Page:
A woman in her mid 20s: Looks like she’s been to Coachella twice. Has disarming brown eyes that stare into my soul. A programmer in his early 20s: Bowl cut. Could use a better shave. Seems like a creep. A social services director around 50 with red hair and ’50s sunglasses: I suspect she loves to read and knit. A stay-at-home mom, around 30: Bleach blonde hair and refreshingly coffee stained teeth. Probably loves Trump.
I have created all of these people out of nothingness. Each soul took a mere two seconds to appear in front of me. And all I had to do was hit my browser’s refresh button. I am a god, and you can be one, too.
I’m on the website This Person Does Not Exist, created by Silicon Valley software engineer Phillip Wang. Each time you visit it, the site generates a unique face–a head-on photo of a human dreamed up by computer code. There is no explanation. No FAQ. No viral branding scheme. It’s just a face that has never existed before that moment. And when you refresh, another. The faces will just keep coming into infinity.
“Someone even found Trump in there,” Wang tells me over email. Terrifying!
Wang didn’t create this AI tool himself. He actually set up the site by importing the publicly available system StyleGAN, created by the graphics chip company Nvidia.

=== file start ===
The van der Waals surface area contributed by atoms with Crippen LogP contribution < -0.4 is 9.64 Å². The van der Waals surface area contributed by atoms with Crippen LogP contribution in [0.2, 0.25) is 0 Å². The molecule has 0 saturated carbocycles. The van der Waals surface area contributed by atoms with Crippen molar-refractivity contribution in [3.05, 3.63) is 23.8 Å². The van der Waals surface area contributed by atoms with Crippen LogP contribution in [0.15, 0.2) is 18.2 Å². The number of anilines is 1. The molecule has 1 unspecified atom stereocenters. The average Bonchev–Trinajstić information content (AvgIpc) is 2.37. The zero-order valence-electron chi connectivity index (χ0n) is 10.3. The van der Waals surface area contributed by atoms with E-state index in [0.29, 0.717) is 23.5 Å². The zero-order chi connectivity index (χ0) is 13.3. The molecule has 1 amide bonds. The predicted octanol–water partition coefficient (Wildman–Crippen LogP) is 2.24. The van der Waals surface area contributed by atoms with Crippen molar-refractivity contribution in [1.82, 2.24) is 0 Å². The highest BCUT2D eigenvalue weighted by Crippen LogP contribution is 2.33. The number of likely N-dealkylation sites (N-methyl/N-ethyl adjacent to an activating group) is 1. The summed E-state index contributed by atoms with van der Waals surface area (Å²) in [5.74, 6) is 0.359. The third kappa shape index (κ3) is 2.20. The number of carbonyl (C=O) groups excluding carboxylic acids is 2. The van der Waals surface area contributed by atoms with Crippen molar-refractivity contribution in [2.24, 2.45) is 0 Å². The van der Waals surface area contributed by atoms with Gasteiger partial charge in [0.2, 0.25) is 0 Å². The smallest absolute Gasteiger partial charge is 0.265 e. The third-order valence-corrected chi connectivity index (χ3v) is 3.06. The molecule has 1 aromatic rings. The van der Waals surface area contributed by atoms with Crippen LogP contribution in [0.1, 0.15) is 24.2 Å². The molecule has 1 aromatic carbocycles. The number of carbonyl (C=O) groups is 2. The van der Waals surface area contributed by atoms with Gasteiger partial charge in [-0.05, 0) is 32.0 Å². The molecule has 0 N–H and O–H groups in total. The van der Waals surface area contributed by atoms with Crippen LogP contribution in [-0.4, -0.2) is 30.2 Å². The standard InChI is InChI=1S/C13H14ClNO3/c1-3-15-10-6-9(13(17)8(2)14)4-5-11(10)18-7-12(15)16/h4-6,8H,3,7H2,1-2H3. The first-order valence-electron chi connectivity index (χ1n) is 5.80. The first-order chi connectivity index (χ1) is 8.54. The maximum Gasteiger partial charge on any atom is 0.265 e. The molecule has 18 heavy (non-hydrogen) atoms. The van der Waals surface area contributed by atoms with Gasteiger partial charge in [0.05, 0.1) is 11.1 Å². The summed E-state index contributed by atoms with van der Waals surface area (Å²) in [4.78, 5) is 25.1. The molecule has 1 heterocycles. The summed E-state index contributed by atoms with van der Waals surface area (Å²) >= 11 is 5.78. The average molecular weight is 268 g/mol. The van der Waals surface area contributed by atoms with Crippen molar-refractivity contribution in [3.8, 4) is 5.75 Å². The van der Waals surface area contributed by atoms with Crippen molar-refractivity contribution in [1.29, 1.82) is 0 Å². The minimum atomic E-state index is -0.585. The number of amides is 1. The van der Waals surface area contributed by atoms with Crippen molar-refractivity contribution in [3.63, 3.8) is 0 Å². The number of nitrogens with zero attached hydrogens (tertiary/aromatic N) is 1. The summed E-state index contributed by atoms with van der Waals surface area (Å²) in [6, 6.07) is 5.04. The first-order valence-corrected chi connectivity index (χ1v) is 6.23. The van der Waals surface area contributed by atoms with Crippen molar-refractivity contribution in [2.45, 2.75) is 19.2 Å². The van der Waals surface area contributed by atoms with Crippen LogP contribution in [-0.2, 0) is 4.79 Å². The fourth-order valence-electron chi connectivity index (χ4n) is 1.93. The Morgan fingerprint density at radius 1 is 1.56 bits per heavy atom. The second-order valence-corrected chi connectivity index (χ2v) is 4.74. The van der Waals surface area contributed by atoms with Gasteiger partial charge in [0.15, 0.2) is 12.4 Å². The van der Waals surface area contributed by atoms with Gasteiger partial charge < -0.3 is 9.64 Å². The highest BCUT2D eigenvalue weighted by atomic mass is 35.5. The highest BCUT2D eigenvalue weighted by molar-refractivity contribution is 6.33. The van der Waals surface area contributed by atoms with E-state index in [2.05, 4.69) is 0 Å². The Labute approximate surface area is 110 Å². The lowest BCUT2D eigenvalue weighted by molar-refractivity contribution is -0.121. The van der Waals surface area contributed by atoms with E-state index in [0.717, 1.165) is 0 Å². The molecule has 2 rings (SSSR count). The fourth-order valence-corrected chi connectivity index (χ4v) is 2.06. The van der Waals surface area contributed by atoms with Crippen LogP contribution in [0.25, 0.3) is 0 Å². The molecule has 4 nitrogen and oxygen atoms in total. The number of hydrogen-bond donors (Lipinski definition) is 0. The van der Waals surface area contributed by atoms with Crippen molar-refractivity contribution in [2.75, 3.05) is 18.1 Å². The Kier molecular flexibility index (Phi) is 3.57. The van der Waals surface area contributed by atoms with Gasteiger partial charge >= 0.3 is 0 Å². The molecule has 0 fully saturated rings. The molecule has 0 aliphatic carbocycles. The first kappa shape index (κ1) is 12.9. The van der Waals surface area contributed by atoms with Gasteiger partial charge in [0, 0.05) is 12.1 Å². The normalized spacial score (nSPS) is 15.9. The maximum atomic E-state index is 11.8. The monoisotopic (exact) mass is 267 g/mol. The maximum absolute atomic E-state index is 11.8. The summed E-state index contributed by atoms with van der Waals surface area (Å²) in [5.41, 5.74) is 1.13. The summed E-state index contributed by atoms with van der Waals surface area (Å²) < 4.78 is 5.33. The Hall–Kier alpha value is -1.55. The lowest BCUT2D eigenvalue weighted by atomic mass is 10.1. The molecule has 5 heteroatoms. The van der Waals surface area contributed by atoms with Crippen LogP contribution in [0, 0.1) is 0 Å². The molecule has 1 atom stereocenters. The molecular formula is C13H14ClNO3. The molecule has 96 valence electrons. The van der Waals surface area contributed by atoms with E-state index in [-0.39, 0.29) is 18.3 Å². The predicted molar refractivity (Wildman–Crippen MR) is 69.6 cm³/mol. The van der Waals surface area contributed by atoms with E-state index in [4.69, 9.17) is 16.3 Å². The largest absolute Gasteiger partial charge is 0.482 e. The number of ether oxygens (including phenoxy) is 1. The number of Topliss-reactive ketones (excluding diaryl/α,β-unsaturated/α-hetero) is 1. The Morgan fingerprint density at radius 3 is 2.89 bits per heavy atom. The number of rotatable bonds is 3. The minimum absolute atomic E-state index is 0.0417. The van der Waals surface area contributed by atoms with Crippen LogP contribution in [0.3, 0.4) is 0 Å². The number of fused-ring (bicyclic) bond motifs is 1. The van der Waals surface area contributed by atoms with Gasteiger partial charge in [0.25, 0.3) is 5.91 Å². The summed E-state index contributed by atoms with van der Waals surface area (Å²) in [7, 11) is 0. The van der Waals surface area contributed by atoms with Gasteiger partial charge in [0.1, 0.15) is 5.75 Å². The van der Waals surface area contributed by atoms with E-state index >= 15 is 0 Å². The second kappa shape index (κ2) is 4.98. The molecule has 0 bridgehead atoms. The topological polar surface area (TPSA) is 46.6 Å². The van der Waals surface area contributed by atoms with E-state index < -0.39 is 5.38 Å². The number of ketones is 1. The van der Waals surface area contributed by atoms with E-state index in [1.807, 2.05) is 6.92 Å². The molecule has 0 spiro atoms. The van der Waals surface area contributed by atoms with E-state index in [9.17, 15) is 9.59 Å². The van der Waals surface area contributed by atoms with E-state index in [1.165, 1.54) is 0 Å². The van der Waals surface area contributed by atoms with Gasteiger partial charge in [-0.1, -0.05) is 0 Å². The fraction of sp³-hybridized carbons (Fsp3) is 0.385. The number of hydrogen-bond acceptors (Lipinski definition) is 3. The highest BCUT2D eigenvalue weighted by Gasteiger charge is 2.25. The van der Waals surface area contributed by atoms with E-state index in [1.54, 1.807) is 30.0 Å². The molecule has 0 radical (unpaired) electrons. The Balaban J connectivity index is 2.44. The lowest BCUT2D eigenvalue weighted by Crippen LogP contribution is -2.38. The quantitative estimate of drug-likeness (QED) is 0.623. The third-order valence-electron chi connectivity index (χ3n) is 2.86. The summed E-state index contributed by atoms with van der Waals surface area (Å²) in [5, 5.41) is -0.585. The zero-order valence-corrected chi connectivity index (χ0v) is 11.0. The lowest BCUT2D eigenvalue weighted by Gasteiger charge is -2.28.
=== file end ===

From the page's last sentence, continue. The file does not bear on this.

“Literally anyone can just clone the Nvidia code, download the brain, and start dreaming up images,” says Wang. He adds that once this AI is trained on how to create a face–laborious work that Nvidia did for him–it’s a highly efficient program. “The face generation AI you see is only 300mb, but contains infinite faces,” he says. The server he uses to power it costs him just $150 a month.
People have already trained StyleGAN to create cats and animé building off of Nvidia’s research. But This Person Does Not Exist is an example of how complicated AI can be copied and given a dead-simple UI to quickly democratize cutting-edge computer science for anyone who has access to a web browser.
Last year, we watched a similar process when deepfakes code, disseminated to the public, enabled computer users with relatively little coding skill to replace faces in videos. Suddenly, any Joe Blow with a laptop and the time to collect some headshots had the power of an advanced special effects house like ILM. This Person Does Not Exist only generates static, head-on portraits, but what it creates is the face of a novel human being. The image isn’t traceable through TinyEye or any reverse-image search system, either, which proves just how easy it’s become to forge identities online in the modern era.
Wang didn’t create the site to enable abuse of any kind, though. He created it because he says he’s “very worried” about our future, and he wanted to make the public aware of how far technology has advanced so quickly. “It’s an assault on our sense of reality. Societies are built on top of beliefs,” Wang writes. “Judging from the reaction, most people seem to be very unaware this was possible.”